NISL utilizes Zoom for virtual sessions to allow for digital breakout sessions, chat functionality, digital “hand raising,” and sharing of digital resources. 

A key component of NISL is action learning. Action learning allows participants to apply their learning through an interactive process involving the deep analysis of participants’ individualized contexts, setting clear visions, and working through a theory of action and related strategies. Action learning deepens participants’ understanding of the content and processes embedded in NISL and it affects positive change in their schools. Each participant receives targeted support from NCEE facilitators in smaller groups around common action learning themes. Action learning support typically begins in the last NISL units and continues for three to six months beyond the 12 NISL units.

Throughout the program, all participants benefit from access to the NCEE Portal, a proprietary digital tool that provides readings, videos, research, diagnostic tools, and network supports for participants.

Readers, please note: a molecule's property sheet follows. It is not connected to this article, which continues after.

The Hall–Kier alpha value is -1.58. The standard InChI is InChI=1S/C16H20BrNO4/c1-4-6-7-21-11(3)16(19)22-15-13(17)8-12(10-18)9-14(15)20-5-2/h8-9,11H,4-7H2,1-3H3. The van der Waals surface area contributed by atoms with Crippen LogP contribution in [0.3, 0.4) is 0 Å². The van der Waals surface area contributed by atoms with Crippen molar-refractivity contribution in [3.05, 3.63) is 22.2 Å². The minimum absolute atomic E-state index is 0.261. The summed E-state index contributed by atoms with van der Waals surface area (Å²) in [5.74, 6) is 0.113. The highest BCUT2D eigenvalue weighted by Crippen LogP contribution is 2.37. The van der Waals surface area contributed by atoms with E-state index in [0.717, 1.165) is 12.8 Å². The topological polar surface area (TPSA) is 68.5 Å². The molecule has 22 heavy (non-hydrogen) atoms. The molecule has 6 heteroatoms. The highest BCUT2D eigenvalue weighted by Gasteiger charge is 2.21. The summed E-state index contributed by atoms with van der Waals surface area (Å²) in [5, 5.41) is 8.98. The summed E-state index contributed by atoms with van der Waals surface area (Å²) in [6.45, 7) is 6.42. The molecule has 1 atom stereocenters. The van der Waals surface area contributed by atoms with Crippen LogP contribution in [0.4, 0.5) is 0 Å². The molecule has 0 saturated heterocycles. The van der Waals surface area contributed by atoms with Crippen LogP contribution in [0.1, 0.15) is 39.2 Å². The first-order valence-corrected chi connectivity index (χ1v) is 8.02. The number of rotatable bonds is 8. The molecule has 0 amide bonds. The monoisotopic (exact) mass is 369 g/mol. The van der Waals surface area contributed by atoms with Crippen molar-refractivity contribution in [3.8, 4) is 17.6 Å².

Participants in cohort: Min: 25 Max: 32

Note: Contact NCEE to inquire about individuals joining national cohorts

Curriculum

The NISL program empowers leaders to succeed through a thoughtfully designed, cohesive curriculum consisting of 12 units delivered over 12 to 15 months:

COURSE 1: WORLD-CLASS SCHOOLING: VISION AND GOALS

  • Unit 1: The Educational Challenge
  • Unit 2: The Principal as Strategic Thinker
  • Unit 3: Elements of Standards-Aligned Instructional Systems

COURSE 2: FOCUS ON TEACHING AND LEARNING

  • Unit 4: Foundations of Effective Learning
  • Unit 5: Leadership in the Instructional Core: English Language Arts and History
  • Unit 6: Leadership in the Instructional Core: Science and Mathematics
  • Unit 7: Promoting the Learning Organization

COURSE 3: SUSTAINING TRANSFORMATION THROUGH CAPACITY

  • Unit 8: Leading for Effective Teaching
  • Unit 9: Teams for Instructional Leadership
  • Unit 10: Ethical Leadership for Equity
  • Unit 11: Driving and Sustaining Transformation

Research Base